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Stem Cells International
Volume 2017, Article ID 1651376, 12 pages
Research Article

Raman Spectroscopic Analyses of Jaw Periosteal Cell Mineralization

1Fraunhofer Institute for Interfacial Engineering and Biotechnology (IGB), Department of Cell and Tissue Engineering, Nobelstr. 12, 70569 Stuttgart, Germany
2Department of Women’s Health, Research Institute for Women’s Health, Eberhard Karls University, Tübingen, Silcherstr. 7/1, 72076 Tübingen, Germany
3Department of Oral and Maxillofacial Surgery, University Hospital of Tübingen, 72076 Tübingen, Germany
4Department of Medicine/Cardiology, Cardiovascular Research Laboratories, David Geffen School of Medicine at UCLA, 675 Charles E. Young Drive South, MRL 3645, Los Angeles, CA, USA

Correspondence should be addressed to Dorothea Alexander; ed.negnibeut-inu.dem@rednaxela.aehtorod

Received 14 July 2016; Revised 11 November 2016; Accepted 18 December 2016; Published 23 January 2017

Academic Editor: Heinrich Sauer

Copyright © 2017 Eva Brauchle et al. This is an open access article distributed under the Creative Commons Attribution License, which permits unrestricted use, distribution, and reproduction in any medium, provided the original work is properly cited.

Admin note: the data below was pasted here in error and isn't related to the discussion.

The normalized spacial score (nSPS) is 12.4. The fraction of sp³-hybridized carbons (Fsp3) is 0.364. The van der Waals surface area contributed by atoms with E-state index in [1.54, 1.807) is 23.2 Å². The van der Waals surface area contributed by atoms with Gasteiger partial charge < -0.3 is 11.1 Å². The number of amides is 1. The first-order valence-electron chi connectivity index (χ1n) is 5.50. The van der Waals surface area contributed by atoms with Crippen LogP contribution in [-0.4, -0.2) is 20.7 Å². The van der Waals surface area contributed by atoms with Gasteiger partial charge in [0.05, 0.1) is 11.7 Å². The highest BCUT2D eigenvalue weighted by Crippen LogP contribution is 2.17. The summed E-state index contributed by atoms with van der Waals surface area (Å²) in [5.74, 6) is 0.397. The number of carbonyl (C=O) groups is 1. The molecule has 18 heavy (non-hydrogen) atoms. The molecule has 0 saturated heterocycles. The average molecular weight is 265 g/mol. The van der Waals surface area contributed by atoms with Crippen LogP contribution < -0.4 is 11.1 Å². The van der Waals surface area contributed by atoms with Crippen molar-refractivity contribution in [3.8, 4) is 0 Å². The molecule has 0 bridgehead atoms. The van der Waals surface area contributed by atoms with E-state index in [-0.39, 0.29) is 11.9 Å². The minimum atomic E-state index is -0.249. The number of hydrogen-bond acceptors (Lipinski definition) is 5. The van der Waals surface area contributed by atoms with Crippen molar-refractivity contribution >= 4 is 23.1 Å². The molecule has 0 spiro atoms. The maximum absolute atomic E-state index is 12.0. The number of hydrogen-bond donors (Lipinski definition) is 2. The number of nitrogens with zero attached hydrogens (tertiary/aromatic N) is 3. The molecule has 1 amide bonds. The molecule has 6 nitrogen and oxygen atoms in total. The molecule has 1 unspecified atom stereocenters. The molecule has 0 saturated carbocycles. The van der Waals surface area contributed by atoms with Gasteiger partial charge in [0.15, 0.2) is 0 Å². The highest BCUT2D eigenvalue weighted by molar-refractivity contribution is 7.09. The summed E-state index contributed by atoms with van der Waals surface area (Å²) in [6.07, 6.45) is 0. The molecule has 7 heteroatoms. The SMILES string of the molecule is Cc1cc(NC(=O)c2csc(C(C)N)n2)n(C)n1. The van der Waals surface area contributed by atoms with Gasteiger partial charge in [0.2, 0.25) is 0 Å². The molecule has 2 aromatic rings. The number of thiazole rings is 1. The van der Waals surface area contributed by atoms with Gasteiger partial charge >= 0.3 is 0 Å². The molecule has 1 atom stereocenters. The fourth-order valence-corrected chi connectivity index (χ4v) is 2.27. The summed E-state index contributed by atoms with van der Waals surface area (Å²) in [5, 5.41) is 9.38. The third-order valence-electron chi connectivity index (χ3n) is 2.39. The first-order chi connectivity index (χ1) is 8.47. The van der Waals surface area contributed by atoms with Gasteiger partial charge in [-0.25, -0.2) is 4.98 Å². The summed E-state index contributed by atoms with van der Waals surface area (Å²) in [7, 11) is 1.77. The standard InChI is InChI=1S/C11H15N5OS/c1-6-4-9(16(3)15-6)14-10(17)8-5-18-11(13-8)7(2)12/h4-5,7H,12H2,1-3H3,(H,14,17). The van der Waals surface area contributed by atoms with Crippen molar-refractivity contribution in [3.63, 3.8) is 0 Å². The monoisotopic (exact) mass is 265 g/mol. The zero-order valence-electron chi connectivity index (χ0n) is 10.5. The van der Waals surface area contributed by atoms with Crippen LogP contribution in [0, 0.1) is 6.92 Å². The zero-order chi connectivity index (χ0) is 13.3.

To achieve safer patient treatments, serum-free cell culture conditions have to be established for cell therapies. In previous studies, we demonstrated that serum-free culture favored the proliferation of MSCA-1+ osteoprogenitors derived from the jaw periosteum. In this study, the in vitro formation of bone-specific matrix by MSCA-1+ jaw periosteal cells (JPCs, 3 donors) was assessed and compared under serum-free and serum-containing media conditions using the marker-free Raman spectroscopy. Based on a standard fluorescence assay, JPCs from one patient were not able to mineralize under serum-containing culture conditions, whereas the other cells showed similar mineralization levels under both conditions. Raman spectra from mineralizing MSCA-1+ JPCs revealed higher levels of hydroxyapatite formation and higher mineral to matrix ratios under serum-free culture conditions. Higher carbonate to phosphate ratios and higher crystallinity in JPCs cultured under serum-containing conditions indicated immature bone formation. Due to reduced collagen production under serum-free conditions, we obtained significant differences in collagen maturity and proline to hydroxyproline ratios compared to serum-free conditions. We conclude that Raman spectroscopy is a useful tool for the assessment and noninvasive monitoring of in vitro mineralization of osteoprogenitor cells. Further studies should extend this knowledge and improve JPC mineralization by optimizing culture conditions.